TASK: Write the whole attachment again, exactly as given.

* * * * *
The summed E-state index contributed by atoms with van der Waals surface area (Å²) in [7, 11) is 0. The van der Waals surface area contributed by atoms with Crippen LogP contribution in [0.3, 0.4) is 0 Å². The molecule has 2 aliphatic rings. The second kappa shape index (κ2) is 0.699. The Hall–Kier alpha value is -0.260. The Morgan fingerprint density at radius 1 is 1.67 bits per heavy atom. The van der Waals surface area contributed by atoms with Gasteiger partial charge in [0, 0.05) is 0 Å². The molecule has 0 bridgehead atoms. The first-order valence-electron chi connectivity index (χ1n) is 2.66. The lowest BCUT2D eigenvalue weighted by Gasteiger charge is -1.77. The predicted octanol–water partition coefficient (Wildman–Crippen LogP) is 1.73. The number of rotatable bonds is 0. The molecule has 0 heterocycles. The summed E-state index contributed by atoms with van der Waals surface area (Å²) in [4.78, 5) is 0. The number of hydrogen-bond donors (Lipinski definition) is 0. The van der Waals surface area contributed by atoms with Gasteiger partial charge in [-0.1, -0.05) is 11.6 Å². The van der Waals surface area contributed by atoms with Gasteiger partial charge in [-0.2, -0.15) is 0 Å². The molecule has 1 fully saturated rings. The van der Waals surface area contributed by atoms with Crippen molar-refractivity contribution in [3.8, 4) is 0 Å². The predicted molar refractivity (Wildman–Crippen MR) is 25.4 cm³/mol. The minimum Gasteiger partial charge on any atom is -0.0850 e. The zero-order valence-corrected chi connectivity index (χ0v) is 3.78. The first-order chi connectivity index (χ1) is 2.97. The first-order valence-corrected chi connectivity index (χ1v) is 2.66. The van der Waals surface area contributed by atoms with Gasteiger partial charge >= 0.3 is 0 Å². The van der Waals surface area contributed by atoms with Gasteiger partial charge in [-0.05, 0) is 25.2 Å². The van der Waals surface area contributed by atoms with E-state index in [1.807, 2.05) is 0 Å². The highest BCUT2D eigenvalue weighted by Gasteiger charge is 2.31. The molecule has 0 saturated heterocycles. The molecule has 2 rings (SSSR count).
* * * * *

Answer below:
The summed E-state index contributed by atoms with van der Waals surface area (Å²) in [7, 11) is 0. The van der Waals surface area contributed by atoms with Crippen LogP contribution in [0.3, 0.4) is 0 Å². The molecule has 2 aliphatic rings. The second kappa shape index (κ2) is 0.699. The Hall–Kier alpha value is -0.260. The Morgan fingerprint density at radius 1 is 1.67 bits per heavy atom. The van der Waals surface area contributed by atoms with Gasteiger partial charge in [0, 0.05) is 0 Å². The molecule has 0 bridgehead atoms. The first-order valence-electron chi connectivity index (χ1n) is 2.66. The lowest BCUT2D eigenvalue weighted by Gasteiger charge is -1.77. The predicted octanol–water partition coefficient (Wildman–Crippen LogP) is 1.73. The number of rotatable bonds is 0. The molecule has 0 heterocycles. The summed E-state index contributed by atoms with van der Waals surface area (Å²) in [4.78, 5) is 0. The number of hydrogen-bond donors (Lipinski definition) is 0. The van der Waals surface area contributed by atoms with Gasteiger partial charge in [-0.1, -0.05) is 11.6 Å². The van der Waals surface area contributed by atoms with Gasteiger partial charge in [-0.2, -0.15) is 0 Å². The molecule has 1 fully saturated rings. The van der Waals surface area contributed by atoms with Crippen molar-refractivity contribution in [3.8, 4) is 0 Å². The predicted molar refractivity (Wildman–Crippen MR) is 25.4 cm³/mol. The minimum Gasteiger partial charge on any atom is -0.0850 e. The zero-order valence-corrected chi connectivity index (χ0v) is 3.78. The first-order chi connectivity index (χ1) is 2.97. The first-order valence-corrected chi connectivity index (χ1v) is 2.66. The van der Waals surface area contributed by atoms with Gasteiger partial charge >= 0.3 is 0 Å². The van der Waals surface area contributed by atoms with Gasteiger partial charge in [-0.05, 0) is 25.2 Å². The van der Waals surface area contributed by atoms with E-state index in [1.807, 2.05) is 0 Å². The highest BCUT2D eigenvalue weighted by Gasteiger charge is 2.31. The molecule has 0 saturated heterocycles. The molecule has 2 rings (SSSR count).